Gamma plus or minus gamma-beta, two different outcomes?

1. Mar 7, 2014

ANvH

In Wikipedia it reads that γ(1+β) = $\sqrt{\frac{1+β}{1-β}}$, however, if I did my homework correctly I get γ(1+β) = $\sqrt{\frac{1+β^{2}}{1-β^{2}}}$. Digging more deeply into why Wikipedia is listing it as such I found that it is based on the hyperbolic angles:γ=coshΘ. But it leads to definitions, not an explanation. More interestingly, WikiPedia is equating γ(1-β) with $\sqrt{\frac{1-β}{1+β}}$. However, my calculations lead to

γ(1-β) =γ-γβ=$\sqrt{\frac{1}{1-β^{2}}}-\sqrt{\frac{β^{2}}{1-β^{2}}}=\sqrt{\frac{1-β^{2}}{1-β^{2}}}$,

which is equal to unity. I guess I am doing something utterly wrong and it feels like as if I have to start over learning calculus. I truly hope someone is setting me straight,

thanks,
Alfred

2. Mar 7, 2014

Staff: Mentor

$$\gamma = \frac{1}{\sqrt{1 - \beta^2}} = \frac{1}{\sqrt{\left( 1 - \beta \right) \left( 1 + \beta \right)}}$$

$$\gamma \left( 1 + \beta \right) = \gamma \sqrt{\left( 1 + \beta \right) \left( 1 + \beta \right)} = \sqrt{\frac{\left( 1 + \beta \right) \left( 1 + \beta \right)}{\left( 1 - \beta \right) \left( 1 + \beta \right)}} = \sqrt{\frac{1 + \beta}{1 - \beta}}$$

3. Mar 7, 2014

George Jones

Staff Emeritus
This is where a mistake is; look at what Peter wrote. I am not sure, but did you make the mistake

$$\left( 1 + \beta \right)^2 = 1^2 + \beta^2?$$

In general, $\left( x + y\right)^2 = x^2 + 2xy + y^2 \ne x^2 + y^2$.

Also, below, you seem to be saying $\sqrt{x} - \sqrt{y} = \sqrt{x -y}$, which is not correct.

4. Mar 7, 2014

robphy

Transcribing into trigonometry...

$$\cosh\theta =\frac{1}{\sqrt{1-\tanh^2\theta}} =\frac{1}{\sqrt{(1-\tanh\theta)(1+\tanh\theta)}}$$

$$\cosh\theta(1+\tanh\theta) =\cosh\theta\sqrt{(1+\tanh\theta)(1+\tanh\theta)} =\sqrt{\frac{ {(1+\tanh\theta)(1+\tanh\theta)}}{{(1-\tanh\theta)(1+\tanh\theta)}}} =\sqrt{\frac{ {1+\tanh\theta}}{{1-\tanh\theta}}}$$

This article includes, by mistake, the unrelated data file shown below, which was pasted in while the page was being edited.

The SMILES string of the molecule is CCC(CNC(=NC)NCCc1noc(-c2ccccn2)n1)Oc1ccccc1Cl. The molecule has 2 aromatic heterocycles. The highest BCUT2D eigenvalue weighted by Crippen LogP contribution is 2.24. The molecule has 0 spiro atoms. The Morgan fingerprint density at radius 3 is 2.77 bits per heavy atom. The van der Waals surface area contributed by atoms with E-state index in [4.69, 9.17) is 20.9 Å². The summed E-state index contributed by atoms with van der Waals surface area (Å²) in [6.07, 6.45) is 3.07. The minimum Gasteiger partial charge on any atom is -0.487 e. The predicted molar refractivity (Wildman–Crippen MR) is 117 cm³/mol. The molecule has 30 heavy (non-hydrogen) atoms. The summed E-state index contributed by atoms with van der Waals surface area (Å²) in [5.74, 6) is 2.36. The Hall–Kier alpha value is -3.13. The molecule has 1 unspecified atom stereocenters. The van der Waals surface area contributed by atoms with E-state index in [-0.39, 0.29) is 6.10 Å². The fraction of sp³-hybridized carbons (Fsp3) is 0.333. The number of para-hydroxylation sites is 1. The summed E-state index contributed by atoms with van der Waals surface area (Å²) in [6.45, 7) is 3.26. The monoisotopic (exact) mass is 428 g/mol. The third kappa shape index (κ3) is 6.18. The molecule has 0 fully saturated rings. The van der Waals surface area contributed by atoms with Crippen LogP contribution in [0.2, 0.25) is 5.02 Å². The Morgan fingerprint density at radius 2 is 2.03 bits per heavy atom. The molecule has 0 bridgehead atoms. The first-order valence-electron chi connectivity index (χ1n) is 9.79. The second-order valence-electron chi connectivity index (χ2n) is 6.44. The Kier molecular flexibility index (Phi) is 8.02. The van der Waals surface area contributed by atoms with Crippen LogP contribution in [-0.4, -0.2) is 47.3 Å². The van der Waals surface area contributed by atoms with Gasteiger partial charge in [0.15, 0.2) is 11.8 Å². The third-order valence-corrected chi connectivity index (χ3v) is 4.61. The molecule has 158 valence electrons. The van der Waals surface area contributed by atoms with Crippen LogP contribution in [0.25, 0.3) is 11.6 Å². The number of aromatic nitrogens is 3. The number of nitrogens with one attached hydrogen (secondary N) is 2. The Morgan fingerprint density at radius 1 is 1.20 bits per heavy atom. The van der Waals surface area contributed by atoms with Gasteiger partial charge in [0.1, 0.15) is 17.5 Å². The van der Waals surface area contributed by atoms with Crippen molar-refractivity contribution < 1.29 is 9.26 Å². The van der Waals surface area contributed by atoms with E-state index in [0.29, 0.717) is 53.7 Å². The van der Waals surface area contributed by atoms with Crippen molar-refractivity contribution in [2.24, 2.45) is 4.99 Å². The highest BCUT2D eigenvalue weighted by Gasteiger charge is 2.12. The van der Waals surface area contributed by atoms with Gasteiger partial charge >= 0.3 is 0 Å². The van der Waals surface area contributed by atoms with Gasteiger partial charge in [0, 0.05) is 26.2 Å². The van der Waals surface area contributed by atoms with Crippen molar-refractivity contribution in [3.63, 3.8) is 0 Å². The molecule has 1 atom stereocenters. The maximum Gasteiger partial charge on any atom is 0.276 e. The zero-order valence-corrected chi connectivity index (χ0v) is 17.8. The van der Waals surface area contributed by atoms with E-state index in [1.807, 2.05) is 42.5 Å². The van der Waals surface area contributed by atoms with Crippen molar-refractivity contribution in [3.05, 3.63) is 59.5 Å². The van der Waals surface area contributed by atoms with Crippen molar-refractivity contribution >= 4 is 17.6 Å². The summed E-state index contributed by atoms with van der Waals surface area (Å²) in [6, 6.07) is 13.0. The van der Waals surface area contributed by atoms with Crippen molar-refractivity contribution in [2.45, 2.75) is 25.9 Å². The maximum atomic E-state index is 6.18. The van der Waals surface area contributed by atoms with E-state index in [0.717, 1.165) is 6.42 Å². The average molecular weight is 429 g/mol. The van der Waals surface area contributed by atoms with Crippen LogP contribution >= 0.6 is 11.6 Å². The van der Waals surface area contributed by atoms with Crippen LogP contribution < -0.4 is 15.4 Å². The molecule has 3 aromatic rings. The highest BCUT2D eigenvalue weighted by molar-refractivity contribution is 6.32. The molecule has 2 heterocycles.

However, thinking trigonometrically...

Strating from the LHS:
$$\cosh\theta(1+\tanh\theta) =\cosh\theta(1+\frac{\sinh\theta}{\cosh\theta}) =\cosh\theta+\sinh\theta =e^{\theta}$$

Starting from the RHS:
$$\sqrt{\frac{ {1+\tanh\theta}}{{1-\tanh\theta}}} =\sqrt{\frac{ 1+\frac{\sinh\theta}{\cosh\theta}}{{1-\frac{\sinh\theta}{\cosh\theta}}}} =\sqrt{\frac{ \cosh\theta+\sinh\theta}{\cosh\theta-\sinh\theta}} =\left(\frac{e^\theta}{e^{-\theta}}\right)^{1/2}=e^{\theta}$$

Note
$$\cosh\theta(1-\tanh\theta) =\cosh\theta-\sinh\theta =\cosh(-\theta)+\sinh(-\theta) =e^{-\theta} =1/e^{\theta}=\sqrt{\frac{1-\tanh\theta}{1+\tanh\theta}}$$

5. Mar 7, 2014

yuiop

Try this:

γ(1-β) =γ-γβ=$\sqrt{\frac{1}{1-β^{2}}}-\sqrt{\frac{β^{2}}{1-β^{2}}}=\left(\frac{1}{\sqrt{1-β^2}}-\frac{β}{\sqrt{1-β^2}}\right)=\frac{(1-β)}{\sqrt{1-β^2}}=\frac{\sqrt{(1-β)(1-β)}}{\sqrt{(1-β)(1+β)}}=\frac{\sqrt{1-β}}{\sqrt{1+β}}$

and

γ(1+β) =γ+γβ=$\sqrt{\frac{1}{1-β^{2}}}+\sqrt{\frac{β^{2}}{1-β^{2}}}=\left(\frac{1}{\sqrt{1-β^2}}+\frac{β}{\sqrt{1-β^2}}\right)=\frac{(1+β)}{\sqrt{1-β^2}}=\frac{\sqrt{(1+β)(1+β)}}{\sqrt{(1-β)(1+β)}}=\frac{\sqrt{1+β}}{\sqrt{1-β}}$

6. Mar 7, 2014

pervect

Staff Emeritus

7. Mar 8, 2014

ANvH

I am grateful to all of you. Yes, I made a big mistake, thanks to using Microsoft Equation Editor, where I fooled myself. Always use pen and paper. This is not meant as an excuse, I stand corrected.